Live with less, love more

 

Yesterday, a friend handed me a gift he had gotten from Japan. It was a Holga 120. “Limited edition,” he beamed. But I had to reject it.

Was it rude? I did feel so, having grown up in the kind of traditional Chinese family/culture where gifts are more about the gesture and intent. Yet as much as I appreciated his gesture, I couldn’t accept it. Not just because I had expressedly told him not to get it, but more that it would not receive the love it deserves with me.

I am very happy with my OM-10. It has been a loyal companion since 2012, travelling with me around Singapore and to various parts of the world; from the villages of Laos to the grottier subways of Budapest. Its light meter is temperamental, dust flecks have settled, there’s now a spot of wine directly centralised in the viewfinder from a wedding dinner accident. But it’s all I need, really. My old Holga―about a decade old―sits with various other Lomography cameras I toyed with in the first few forays into film (obviously a hoarder here).

Why should we need so much? As time passes, I crave more for simplicity, and less possessions. During childhood days, possessions were much fewer but loved even beyond their tattered ends. For me: a book that had its cover chewed off by our Cane Corso; a disgustingly frayed Ipod leather cover; another broken Tamiya car. These still hold larger parts of me than newer, stranger goods. I may still be wearing clothes from 2007, but I remember all the special occasions it clothed me in.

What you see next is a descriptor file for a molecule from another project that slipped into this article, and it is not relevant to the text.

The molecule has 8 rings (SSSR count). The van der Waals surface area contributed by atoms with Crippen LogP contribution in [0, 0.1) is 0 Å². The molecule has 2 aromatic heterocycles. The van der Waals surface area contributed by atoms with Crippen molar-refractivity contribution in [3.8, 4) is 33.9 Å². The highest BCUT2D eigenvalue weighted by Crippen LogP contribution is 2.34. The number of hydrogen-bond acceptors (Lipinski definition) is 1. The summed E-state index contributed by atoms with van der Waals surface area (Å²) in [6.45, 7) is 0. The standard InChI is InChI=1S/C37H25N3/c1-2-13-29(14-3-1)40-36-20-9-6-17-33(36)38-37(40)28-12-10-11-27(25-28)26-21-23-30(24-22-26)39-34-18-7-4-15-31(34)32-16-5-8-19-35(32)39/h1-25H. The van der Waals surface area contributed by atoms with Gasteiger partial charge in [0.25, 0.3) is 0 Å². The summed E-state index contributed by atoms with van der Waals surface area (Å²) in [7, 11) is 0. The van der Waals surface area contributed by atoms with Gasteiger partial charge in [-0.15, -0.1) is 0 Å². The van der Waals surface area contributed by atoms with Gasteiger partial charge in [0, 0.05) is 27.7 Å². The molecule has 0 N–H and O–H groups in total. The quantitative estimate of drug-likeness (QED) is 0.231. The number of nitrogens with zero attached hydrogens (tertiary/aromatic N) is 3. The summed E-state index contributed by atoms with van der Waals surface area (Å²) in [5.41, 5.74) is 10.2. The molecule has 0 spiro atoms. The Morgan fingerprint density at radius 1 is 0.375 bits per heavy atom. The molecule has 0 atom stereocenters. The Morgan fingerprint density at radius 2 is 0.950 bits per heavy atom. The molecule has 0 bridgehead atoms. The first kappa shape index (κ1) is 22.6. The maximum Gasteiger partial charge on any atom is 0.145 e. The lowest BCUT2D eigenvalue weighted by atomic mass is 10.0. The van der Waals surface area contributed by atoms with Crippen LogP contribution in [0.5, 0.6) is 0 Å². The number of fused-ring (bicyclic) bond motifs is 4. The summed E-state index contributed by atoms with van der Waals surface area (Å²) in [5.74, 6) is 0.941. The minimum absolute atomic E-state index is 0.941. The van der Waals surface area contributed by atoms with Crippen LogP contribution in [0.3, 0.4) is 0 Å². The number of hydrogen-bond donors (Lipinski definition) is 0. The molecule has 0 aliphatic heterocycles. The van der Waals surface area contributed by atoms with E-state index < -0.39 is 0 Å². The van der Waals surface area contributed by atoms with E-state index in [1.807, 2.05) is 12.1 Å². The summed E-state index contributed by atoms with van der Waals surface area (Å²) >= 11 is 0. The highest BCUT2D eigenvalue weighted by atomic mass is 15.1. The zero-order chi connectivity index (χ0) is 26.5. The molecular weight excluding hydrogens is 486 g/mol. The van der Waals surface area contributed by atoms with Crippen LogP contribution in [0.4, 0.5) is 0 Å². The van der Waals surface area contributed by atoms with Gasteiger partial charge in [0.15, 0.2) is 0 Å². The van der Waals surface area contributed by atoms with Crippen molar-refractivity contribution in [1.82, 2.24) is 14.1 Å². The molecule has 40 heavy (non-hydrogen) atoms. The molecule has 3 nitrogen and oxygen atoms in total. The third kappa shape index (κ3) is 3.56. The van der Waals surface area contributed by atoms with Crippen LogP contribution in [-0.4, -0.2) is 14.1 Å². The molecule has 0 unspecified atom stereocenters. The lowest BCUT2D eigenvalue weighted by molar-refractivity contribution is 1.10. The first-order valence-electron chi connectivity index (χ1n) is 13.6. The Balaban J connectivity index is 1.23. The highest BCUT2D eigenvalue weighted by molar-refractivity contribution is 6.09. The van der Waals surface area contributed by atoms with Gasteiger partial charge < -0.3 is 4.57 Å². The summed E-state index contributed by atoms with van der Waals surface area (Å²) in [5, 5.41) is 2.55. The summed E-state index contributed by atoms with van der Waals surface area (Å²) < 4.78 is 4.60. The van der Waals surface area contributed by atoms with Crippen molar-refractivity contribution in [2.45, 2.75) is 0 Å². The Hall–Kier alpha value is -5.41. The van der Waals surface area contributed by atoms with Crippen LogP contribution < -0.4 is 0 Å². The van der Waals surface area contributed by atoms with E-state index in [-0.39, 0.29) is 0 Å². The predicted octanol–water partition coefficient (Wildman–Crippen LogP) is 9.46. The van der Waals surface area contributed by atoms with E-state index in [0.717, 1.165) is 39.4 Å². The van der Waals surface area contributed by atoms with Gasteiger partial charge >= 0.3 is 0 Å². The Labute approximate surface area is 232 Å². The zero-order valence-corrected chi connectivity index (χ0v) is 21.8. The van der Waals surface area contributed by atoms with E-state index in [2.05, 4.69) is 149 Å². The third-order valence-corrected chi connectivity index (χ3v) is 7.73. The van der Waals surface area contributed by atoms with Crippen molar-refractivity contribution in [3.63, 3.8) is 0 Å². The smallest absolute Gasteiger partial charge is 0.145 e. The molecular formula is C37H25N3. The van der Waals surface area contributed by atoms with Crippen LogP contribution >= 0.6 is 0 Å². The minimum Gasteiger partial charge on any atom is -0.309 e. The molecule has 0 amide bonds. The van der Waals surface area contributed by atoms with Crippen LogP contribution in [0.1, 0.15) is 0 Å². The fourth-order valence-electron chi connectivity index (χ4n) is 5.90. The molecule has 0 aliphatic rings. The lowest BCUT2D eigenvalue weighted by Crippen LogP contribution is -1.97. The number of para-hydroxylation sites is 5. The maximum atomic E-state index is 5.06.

Possessions have their own stories. My typewriter was a chance find at Thieves Market, bought on impulse and blind trust, lugged around a rather backbreaking day. And thereafter, all the times I typed out letters and #tweedlebakes notes…and more.

Perhaps it’ll carry imprints of someone else’s fingerprints after my transient presence is done.

I feel that I have too much. I’m actually horrible at taking care of my things. I’ve lost two very precious gifts. I succumb to temptations for the new. And so, it’s a journey towards giving more respect and appreciation to what I already have. To take better care of them. I should be clearing my backlog of books instead of manic borrowing at the libraries (and not always reading all of those too). I should be maintaining, cleaning and using my guitar and shoes. I should be talking to my succulents more, haha. And let’s not even start on the notebooks. Basically, to love them more…and to love better (aka not hoarding to the point of stupidity and clutter).

And why would we want so much? Facebook: an orgy of voices and endless lists and reading material—can all these information be retained? Or are all these to be clicked on, scanned through and exited from without giving notice to all the inherent value? Why was it written? Who wrote it? What accompanies it: hyperlinks to deeper analysis, insightful comments (both positive and negative), the need to seek better understanding and more research? Do you remember what you read on Facebook a week ago or more the last book you read?

Valuable content gets so easily lost amidst the fight for attention if not careful…I myself am not a big fan simply because I know how easily distracted I am.